This is a slightly-revised and corrected version of a previous tutorial I wrote for a post on Medium. It follows the process of creating a page of a comic. For the most part, I still utilize many of the same techniques, so I am presenting the post as it is with minimal correction. Any changes revolve around the writing as opposed to the content. I have split it into two separate tutorials.
This post is very special because it is going to share my step by step process of creating a comic page. Comics tend to start from a script or thumbnails, so pre-planning your page is incredibly important. This guide starts after I had thumbnailed my page from a working script. The sequence comes from one of my projects, Ben’s Book of Banned Beasts. I work more or less exclusively in Adobe Photoshop.
Once I have my layout chosen I begin drawing. I already have a good idea of where I want my dialogue balloons to go, but it wouldn’t hurt to mark them out ahead of time. If you need to do so it’s worth it.
As you can see, the initial sketch is messy, but there is enough of the form there for me to work from when I move into inking. I use different line colors to help me in the drawing stage so I don’t lose track of what I am doing. I also tend to scribble notes such as the lighting direction, or general lighting instructions. The note marked “skybox” is a note for me to develop a re-usable sky backdrop that I can use for multiple pages.
Note: I generally have a huge resource folder in my Cosmic Dash project folder filled with reusable elements that are often still in .PSD form so I can manipulate them and remix them as I see fit. If you’re making comics try to save a bunch of elements you create on each page for later. When I did the lush forest backgrounds in Cosmic Dash: The Cube: Part 2, I actually cropped out completed trees I had drawn, and re-used them over and over to great effect.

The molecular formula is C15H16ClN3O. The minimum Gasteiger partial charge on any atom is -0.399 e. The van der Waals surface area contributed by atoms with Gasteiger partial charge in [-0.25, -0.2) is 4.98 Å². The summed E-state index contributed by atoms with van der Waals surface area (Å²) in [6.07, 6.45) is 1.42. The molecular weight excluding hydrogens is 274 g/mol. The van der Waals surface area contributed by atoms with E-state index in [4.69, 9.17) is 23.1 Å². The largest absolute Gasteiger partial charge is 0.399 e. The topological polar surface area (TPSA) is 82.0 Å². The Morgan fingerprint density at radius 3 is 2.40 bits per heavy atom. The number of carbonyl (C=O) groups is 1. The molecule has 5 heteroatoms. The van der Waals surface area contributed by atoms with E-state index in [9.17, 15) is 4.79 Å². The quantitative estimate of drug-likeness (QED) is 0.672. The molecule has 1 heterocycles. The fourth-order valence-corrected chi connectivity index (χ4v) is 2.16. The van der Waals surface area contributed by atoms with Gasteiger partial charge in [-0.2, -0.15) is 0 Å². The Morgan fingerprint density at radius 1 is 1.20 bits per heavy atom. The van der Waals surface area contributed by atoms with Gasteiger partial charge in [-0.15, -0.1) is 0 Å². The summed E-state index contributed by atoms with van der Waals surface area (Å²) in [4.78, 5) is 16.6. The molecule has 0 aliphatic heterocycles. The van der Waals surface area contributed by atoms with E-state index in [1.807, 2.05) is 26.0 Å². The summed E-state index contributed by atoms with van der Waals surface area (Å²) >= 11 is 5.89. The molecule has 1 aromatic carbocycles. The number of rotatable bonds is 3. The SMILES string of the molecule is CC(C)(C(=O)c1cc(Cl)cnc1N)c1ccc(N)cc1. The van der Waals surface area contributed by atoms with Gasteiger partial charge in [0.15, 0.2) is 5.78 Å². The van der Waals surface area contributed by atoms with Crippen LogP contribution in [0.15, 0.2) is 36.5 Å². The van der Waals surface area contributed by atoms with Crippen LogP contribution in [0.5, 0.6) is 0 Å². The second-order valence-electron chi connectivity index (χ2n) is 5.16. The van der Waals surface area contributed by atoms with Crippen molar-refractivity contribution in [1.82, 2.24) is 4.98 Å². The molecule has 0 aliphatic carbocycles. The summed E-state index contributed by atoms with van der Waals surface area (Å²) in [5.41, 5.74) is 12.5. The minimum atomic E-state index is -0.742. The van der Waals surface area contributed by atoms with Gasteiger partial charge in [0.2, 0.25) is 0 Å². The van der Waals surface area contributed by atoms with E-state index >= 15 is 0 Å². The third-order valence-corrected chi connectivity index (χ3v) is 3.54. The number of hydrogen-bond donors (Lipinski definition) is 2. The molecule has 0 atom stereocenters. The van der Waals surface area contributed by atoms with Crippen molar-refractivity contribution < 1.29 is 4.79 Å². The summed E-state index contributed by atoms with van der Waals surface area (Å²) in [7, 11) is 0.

After I am satisfied with the sketch, I overlay the image in blue. You can use whatever color you wish, but I tend to find blue equally easy on the eyes as it is recognizable on the page. It helps to go blue, I find, because when the sketch layer is made lighter the blue is light enough to see while not overpowering the line art I am doing.
Framing and Panels
Once the blue overlay is applied, I then reduce the overall opacity of the image so it appears very light on the page, but still leaving me able to discern what is what. I also create a layer called “frame” and using some tools create the frames of each panel. I then duplicate that layer and title it “lines” to prepare myself for the inking step. When it comes to the coloring process later it’s vital I have the frame being used to separate the line art of each panel.
I keep the “frames” layer above the “lines” layer in case I color the line art later, which I am likely to do on this page. By now my layers palette looks like this: